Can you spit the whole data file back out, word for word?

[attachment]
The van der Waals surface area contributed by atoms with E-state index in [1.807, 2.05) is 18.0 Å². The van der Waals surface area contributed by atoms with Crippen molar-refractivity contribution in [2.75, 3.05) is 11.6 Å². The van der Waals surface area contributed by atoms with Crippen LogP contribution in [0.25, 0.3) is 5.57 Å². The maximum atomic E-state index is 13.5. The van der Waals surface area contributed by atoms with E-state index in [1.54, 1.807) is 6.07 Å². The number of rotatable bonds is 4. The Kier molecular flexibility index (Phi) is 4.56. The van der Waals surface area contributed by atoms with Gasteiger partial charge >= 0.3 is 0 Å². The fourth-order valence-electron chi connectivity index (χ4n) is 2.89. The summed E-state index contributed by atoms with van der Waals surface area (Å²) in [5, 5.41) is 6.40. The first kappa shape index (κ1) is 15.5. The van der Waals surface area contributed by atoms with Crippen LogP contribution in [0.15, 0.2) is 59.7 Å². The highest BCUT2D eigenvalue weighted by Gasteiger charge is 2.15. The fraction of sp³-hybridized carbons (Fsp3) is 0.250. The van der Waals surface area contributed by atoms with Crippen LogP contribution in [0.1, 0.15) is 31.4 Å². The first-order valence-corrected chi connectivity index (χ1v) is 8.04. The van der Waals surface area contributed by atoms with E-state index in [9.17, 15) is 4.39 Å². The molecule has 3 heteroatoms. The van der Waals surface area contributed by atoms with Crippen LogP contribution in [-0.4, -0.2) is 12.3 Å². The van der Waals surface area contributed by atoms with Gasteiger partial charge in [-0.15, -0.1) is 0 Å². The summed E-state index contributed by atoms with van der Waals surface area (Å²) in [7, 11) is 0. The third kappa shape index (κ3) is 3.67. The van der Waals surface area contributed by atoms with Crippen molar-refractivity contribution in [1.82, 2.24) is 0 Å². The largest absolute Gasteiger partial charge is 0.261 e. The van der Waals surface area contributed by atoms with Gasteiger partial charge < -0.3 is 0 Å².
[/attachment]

The van der Waals surface area contributed by atoms with E-state index in [1.807, 2.05) is 18.0 Å². The van der Waals surface area contributed by atoms with Crippen molar-refractivity contribution in [2.75, 3.05) is 11.6 Å². The van der Waals surface area contributed by atoms with Crippen LogP contribution in [0.25, 0.3) is 5.57 Å². The maximum atomic E-state index is 13.5. The van der Waals surface area contributed by atoms with E-state index in [1.54, 1.807) is 6.07 Å². The number of rotatable bonds is 4. The Kier molecular flexibility index (Phi) is 4.56. The van der Waals surface area contributed by atoms with Gasteiger partial charge >= 0.3 is 0 Å². The fourth-order valence-electron chi connectivity index (χ4n) is 2.89. The summed E-state index contributed by atoms with van der Waals surface area (Å²) in [5, 5.41) is 6.40. The first kappa shape index (κ1) is 15.5. The van der Waals surface area contributed by atoms with Crippen LogP contribution in [0.15, 0.2) is 59.7 Å². The highest BCUT2D eigenvalue weighted by Gasteiger charge is 2.15. The fraction of sp³-hybridized carbons (Fsp3) is 0.250. The van der Waals surface area contributed by atoms with Crippen LogP contribution in [0.1, 0.15) is 31.4 Å². The first-order valence-corrected chi connectivity index (χ1v) is 8.04. The van der Waals surface area contributed by atoms with E-state index in [9.17, 15) is 4.39 Å². The molecule has 3 heteroatoms. The van der Waals surface area contributed by atoms with Crippen LogP contribution in [-0.4, -0.2) is 12.3 Å². The van der Waals surface area contributed by atoms with Gasteiger partial charge in [-0.15, -0.1) is 0 Å². The summed E-state index contributed by atoms with van der Waals surface area (Å²) in [7, 11) is 0. The third kappa shape index (κ3) is 3.67. The van der Waals surface area contributed by atoms with Crippen molar-refractivity contribution in [1.82, 2.24) is 0 Å². The largest absolute Gasteiger partial charge is 0.261 e. The van der Waals surface area contributed by atoms with Gasteiger partial charge < -0.3 is 0 Å².